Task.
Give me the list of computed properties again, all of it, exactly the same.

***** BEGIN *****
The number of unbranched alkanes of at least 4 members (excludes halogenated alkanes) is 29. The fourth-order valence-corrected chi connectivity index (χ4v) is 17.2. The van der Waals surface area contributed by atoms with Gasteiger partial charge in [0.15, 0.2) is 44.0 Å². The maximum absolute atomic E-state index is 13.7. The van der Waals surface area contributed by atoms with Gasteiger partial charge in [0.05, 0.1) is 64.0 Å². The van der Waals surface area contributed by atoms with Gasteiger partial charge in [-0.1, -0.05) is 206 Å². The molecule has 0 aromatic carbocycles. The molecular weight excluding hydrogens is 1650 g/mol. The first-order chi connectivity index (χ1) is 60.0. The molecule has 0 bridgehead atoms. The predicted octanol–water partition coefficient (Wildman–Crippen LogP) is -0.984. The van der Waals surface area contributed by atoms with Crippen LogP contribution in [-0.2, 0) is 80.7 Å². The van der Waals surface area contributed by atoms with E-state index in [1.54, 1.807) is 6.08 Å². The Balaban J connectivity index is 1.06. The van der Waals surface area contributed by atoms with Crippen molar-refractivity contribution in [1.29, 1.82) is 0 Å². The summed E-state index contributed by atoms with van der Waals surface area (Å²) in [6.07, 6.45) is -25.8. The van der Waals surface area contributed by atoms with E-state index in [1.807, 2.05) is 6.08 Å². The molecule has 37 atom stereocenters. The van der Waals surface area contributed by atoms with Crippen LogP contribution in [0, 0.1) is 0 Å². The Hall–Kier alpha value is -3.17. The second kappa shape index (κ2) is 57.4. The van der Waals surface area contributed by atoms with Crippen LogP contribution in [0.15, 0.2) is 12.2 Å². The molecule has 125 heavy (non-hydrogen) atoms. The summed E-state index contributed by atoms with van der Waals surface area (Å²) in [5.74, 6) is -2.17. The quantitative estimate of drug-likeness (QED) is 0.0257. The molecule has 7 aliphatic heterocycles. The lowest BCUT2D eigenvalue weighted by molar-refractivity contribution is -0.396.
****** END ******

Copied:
The number of unbranched alkanes of at least 4 members (excludes halogenated alkanes) is 29. The fourth-order valence-corrected chi connectivity index (χ4v) is 17.2. The van der Waals surface area contributed by atoms with Gasteiger partial charge in [0.15, 0.2) is 44.0 Å². The maximum absolute atomic E-state index is 13.7. The van der Waals surface area contributed by atoms with Gasteiger partial charge in [0.05, 0.1) is 64.0 Å². The van der Waals surface area contributed by atoms with Gasteiger partial charge in [-0.1, -0.05) is 206 Å². The molecule has 0 aromatic carbocycles. The molecular weight excluding hydrogens is 1650 g/mol. The first-order chi connectivity index (χ1) is 60.0. The molecule has 0 bridgehead atoms. The predicted octanol–water partition coefficient (Wildman–Crippen LogP) is -0.984. The van der Waals surface area contributed by atoms with Crippen LogP contribution in [-0.2, 0) is 80.7 Å². The van der Waals surface area contributed by atoms with E-state index in [1.54, 1.807) is 6.08 Å². The Balaban J connectivity index is 1.06. The van der Waals surface area contributed by atoms with Crippen molar-refractivity contribution in [1.29, 1.82) is 0 Å². The summed E-state index contributed by atoms with van der Waals surface area (Å²) in [6.07, 6.45) is -25.8. The van der Waals surface area contributed by atoms with E-state index in [1.807, 2.05) is 6.08 Å². The molecule has 37 atom stereocenters. The van der Waals surface area contributed by atoms with Crippen LogP contribution in [0, 0.1) is 0 Å². The Hall–Kier alpha value is -3.17. The second kappa shape index (κ2) is 57.4. The van der Waals surface area contributed by atoms with Crippen LogP contribution in [0.15, 0.2) is 12.2 Å². The molecule has 125 heavy (non-hydrogen) atoms. The summed E-state index contributed by atoms with van der Waals surface area (Å²) in [5.74, 6) is -2.17. The quantitative estimate of drug-likeness (QED) is 0.0257. The molecule has 7 aliphatic heterocycles. The lowest BCUT2D eigenvalue weighted by molar-refractivity contribution is -0.396.